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NJ21United Before Reopening Schools
Call to Action!!
Remote learning during COVID-19 has shone a bright light on the inequity and shortfalls within our public education system; inequities that have always existed, but are now even more apparent. To advocate for our students and communities in this time, there are some areas that need to be examined immediately before we, as educators, agree to return to our schools. Now is the time for us to come together and have these conversations within our union spaces, to create a united front that can push solutions to these issues to the forefront.
After six weeks of conversations and analysis, NJ21United has identified these seven topics that demand immediate attention and offer a starting point for long-term organizing:
Effective Health and Safety Protocols
Strong standards of cleaning with proper personal protection equipment for custodial staff, hand sanitizer in each classroom, soap and hot water, or antibacterial soap in all buildings.
Adequate ventilation and safe building and room temperatures. Students, faculty, and staff held harmless from attendance requirements when displaying symptoms of Covid-19.
More counselors and mental health resources for students, families, and staff, including at least one school counselor and one school nurse in every school building
District-based team decision-making
A collaboration of a team of educators, support staff, parents, admin, and superintendent to plan what schools will look like upon reopening and beyond. This should include conversations about class size, staggered schedules, schedule adjustments, transportation adjustments, etc.
Establish/Increase Trauma Informed Practices and Services
Mandate districts to provide comprehensive professional development on trauma informed practices to all school staff, and educators.
Grading and Assessment: Hold Harmless Policies
Review and replace current grading policies that measure privilege and socio-economic status. The collective recognition about how grades are the backbone of privilege in school, both as a way of labeling students and how to make decisions about access to opportunity has been forced upon us. It’s time to end this practice.
A halt to standardized testing - we are fine without it this year and need other ways to assess students with fidelity, not based on socio-economic status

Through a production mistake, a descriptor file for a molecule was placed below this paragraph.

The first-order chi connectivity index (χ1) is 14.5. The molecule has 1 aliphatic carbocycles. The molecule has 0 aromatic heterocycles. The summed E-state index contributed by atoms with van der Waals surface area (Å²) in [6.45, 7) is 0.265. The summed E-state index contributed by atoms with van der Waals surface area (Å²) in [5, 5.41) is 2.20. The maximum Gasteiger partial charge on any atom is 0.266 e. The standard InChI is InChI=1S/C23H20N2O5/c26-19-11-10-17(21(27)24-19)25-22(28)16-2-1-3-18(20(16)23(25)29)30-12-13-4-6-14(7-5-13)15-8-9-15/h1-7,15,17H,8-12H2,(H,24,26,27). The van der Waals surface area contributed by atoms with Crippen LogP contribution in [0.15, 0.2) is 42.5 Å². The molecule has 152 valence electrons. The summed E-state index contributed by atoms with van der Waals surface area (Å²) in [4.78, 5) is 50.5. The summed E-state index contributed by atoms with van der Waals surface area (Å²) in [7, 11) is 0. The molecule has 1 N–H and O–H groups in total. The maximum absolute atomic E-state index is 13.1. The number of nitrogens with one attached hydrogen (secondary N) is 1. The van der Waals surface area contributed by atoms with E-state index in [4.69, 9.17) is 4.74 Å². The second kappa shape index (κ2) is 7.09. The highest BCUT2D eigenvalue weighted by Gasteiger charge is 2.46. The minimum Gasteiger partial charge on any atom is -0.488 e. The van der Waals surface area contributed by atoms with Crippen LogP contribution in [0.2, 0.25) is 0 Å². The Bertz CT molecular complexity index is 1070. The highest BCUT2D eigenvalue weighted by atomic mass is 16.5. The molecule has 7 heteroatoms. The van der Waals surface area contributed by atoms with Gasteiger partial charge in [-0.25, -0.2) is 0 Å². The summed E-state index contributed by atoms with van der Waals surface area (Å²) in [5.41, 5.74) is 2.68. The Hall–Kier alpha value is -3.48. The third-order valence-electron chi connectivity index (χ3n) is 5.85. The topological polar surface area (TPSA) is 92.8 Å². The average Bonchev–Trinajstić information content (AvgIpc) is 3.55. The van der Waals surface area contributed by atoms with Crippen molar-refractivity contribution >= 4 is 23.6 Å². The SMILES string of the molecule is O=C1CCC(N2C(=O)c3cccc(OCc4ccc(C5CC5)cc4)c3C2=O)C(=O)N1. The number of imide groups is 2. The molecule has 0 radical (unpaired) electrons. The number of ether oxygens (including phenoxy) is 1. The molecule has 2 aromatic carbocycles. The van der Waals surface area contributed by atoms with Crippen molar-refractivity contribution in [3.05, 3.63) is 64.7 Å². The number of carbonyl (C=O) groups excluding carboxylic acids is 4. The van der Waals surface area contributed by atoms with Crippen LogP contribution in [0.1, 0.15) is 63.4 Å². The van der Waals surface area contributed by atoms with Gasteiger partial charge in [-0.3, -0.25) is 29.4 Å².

Support for our students with Special Needs and Address Learning Regression for all.
Districts will place extra emphasis on the need to address learning regression and gaps in our classified population when planning budgets, resources and student placements upon reopening. Including increased accountability measures for IEP compliance and professional development for classroom paraprofessionals that lead to credentialing and pay increases that are funded through district and state partnerships.
Protections Against Austerity Budget Measures
A moratorium on non-renewal, or failure to rehire our support staff - these are community members that will need employment and benefits. A “Chop at the Top” analysis should be done to determine where positions at administrative and supervisory levels overlap. Essential employees and staff that have a daily impact on students should not be cut.
No Cuts to Performing arts/Creative Art Programs.
Creative arts have been a lifeline in time of quarantine. Cuts to these programs will further harm students.
An analysis by districts to re-establish in-house services that have been privatized in the past. Districts without services, such as transportation, etc. did not have access to resources that would have better allowed us to assist our families during quarantine.
Forward Steps in Creating Broadband Internet as a Regulated Public Utility
We know that there are long-term issues that fall outside of the scope of this list that still need to be addressed. But in this time of triage for health and safety, emphasis must be placed on what needs to be dealt with first, in order to reopen our schools in a manner that will be safe for all students and staff.